more... susceptible to ionization?
Basically so that less energy is required for ionization.
Not exactly sure what you mean, but the ionization energy depends on the electron configuration. It takes a lot more energy to add an electron to an atom whose valence shell is completely full than to add an electron to one whose valence shell has one open spot.
So, for example, a Hydrogen atom (H) is very easy to ionize to an H-. That's why you almost never find hydrogen atoms alone; it's almost always found as H2 gas, because the valence shell is then full for both nuclei (protons)
Well, talking in the matter of classic ionization, where you put enough energy in to the electron that it leaves the shell.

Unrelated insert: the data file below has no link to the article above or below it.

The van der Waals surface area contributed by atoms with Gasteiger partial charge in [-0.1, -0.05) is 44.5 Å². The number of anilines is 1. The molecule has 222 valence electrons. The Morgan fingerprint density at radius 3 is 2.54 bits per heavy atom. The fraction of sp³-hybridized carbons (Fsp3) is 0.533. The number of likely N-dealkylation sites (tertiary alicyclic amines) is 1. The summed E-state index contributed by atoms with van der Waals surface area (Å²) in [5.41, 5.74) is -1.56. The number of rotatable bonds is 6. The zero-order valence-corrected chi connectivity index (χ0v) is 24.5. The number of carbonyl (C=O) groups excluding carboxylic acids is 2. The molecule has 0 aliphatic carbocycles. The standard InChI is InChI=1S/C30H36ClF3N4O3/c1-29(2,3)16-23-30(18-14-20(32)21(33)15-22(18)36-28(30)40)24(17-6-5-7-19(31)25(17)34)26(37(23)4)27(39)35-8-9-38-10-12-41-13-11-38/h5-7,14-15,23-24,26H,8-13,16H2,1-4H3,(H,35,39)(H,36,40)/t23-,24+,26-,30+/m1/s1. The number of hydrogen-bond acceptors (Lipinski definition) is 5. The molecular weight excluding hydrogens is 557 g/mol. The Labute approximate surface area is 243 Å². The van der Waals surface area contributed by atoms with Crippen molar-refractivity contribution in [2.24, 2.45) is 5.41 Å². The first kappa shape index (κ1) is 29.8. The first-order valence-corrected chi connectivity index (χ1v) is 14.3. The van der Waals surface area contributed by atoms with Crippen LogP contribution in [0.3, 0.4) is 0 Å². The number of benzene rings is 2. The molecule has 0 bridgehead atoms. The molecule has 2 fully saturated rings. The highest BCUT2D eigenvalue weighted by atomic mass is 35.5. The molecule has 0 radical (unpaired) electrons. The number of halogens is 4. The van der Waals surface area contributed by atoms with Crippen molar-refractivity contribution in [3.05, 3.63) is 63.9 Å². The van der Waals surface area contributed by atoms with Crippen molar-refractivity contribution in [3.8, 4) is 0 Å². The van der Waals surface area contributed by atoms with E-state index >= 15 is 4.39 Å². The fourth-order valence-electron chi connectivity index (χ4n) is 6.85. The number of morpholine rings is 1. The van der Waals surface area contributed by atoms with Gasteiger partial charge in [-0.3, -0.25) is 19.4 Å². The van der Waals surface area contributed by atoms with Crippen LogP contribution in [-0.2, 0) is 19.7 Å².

So as to that, then H2 gas would ionize easier than monoatomic hydrogen right?(removing an electron not adding)
Are there any "catalysts" per say that help this reaction so that less energy will ionize the atoms?
I was also reading about tunnel ionization, there wasnt much information on it though does anyone have a site that explains it more in depth?
I'm not aware of any "catalysts" for changing the ionization energy of an atom. Change the fine structure constant maybe? :)
Hm, yah im not to familiar(Still pretty new to all this) with that but reading up on it that kinda sounds what I was wondering about. Do you have any good information sites on this?
How can you change the strength of the electromagnetic interaction?
I was being facetious. You can't.
Ever see the Star Trek TNG episode where Q becomes human? When brainstorming on how to prevent a moon from crashing into the planet, Q said "Change the gravitational constant of the universe." Uh huh.
oh, haha gotcha.
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